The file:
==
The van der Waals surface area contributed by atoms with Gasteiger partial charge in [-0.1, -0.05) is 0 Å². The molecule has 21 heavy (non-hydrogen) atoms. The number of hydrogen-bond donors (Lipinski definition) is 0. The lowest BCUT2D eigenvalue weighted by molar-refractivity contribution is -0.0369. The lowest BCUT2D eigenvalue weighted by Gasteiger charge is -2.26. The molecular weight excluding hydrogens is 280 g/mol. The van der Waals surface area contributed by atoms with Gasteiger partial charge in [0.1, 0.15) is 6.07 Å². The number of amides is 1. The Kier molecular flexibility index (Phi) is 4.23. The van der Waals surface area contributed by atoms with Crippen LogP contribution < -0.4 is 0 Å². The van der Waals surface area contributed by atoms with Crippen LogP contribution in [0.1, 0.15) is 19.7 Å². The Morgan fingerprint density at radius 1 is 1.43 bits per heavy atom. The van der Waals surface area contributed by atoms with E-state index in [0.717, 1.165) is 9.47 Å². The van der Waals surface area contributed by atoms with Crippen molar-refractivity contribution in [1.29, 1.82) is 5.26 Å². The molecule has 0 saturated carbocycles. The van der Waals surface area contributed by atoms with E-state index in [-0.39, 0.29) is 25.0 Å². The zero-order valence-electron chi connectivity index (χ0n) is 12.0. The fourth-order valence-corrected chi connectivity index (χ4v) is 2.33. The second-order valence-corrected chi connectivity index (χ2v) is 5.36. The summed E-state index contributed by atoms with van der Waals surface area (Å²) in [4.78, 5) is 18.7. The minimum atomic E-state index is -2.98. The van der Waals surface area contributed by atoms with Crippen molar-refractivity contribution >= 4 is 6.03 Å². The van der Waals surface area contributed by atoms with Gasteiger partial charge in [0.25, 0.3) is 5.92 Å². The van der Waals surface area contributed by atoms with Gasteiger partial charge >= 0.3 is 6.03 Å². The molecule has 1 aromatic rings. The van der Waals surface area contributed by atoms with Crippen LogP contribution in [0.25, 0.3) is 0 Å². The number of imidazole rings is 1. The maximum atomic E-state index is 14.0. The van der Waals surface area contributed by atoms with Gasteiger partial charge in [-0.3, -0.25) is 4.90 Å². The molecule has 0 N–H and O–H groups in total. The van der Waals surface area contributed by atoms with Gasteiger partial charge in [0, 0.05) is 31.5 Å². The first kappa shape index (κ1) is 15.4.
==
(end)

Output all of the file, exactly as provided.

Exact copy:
The van der Waals surface area contributed by atoms with Gasteiger partial charge in [-0.1, -0.05) is 0 Å². The molecule has 21 heavy (non-hydrogen) atoms. The number of hydrogen-bond donors (Lipinski definition) is 0. The lowest BCUT2D eigenvalue weighted by molar-refractivity contribution is -0.0369. The lowest BCUT2D eigenvalue weighted by Gasteiger charge is -2.26. The molecular weight excluding hydrogens is 280 g/mol. The van der Waals surface area contributed by atoms with Gasteiger partial charge in [0.1, 0.15) is 6.07 Å². The number of amides is 1. The Kier molecular flexibility index (Phi) is 4.23. The van der Waals surface area contributed by atoms with Crippen LogP contribution < -0.4 is 0 Å². The van der Waals surface area contributed by atoms with Crippen LogP contribution in [0.1, 0.15) is 19.7 Å². The Morgan fingerprint density at radius 1 is 1.43 bits per heavy atom. The van der Waals surface area contributed by atoms with E-state index in [0.717, 1.165) is 9.47 Å². The van der Waals surface area contributed by atoms with Crippen molar-refractivity contribution in [1.29, 1.82) is 5.26 Å². The molecule has 0 saturated carbocycles. The van der Waals surface area contributed by atoms with E-state index in [-0.39, 0.29) is 25.0 Å². The zero-order valence-electron chi connectivity index (χ0n) is 12.0. The fourth-order valence-corrected chi connectivity index (χ4v) is 2.33. The second-order valence-corrected chi connectivity index (χ2v) is 5.36. The summed E-state index contributed by atoms with van der Waals surface area (Å²) in [4.78, 5) is 18.7. The minimum atomic E-state index is -2.98. The van der Waals surface area contributed by atoms with Crippen molar-refractivity contribution >= 4 is 6.03 Å². The van der Waals surface area contributed by atoms with Gasteiger partial charge in [0.25, 0.3) is 5.92 Å². The van der Waals surface area contributed by atoms with Gasteiger partial charge >= 0.3 is 6.03 Å². The molecule has 1 aromatic rings. The van der Waals surface area contributed by atoms with Crippen LogP contribution in [0.25, 0.3) is 0 Å². The number of imidazole rings is 1. The maximum atomic E-state index is 14.0. The van der Waals surface area contributed by atoms with Gasteiger partial charge in [-0.3, -0.25) is 4.90 Å². The molecule has 0 N–H and O–H groups in total. The van der Waals surface area contributed by atoms with Gasteiger partial charge in [0, 0.05) is 31.5 Å². The first kappa shape index (κ1) is 15.4.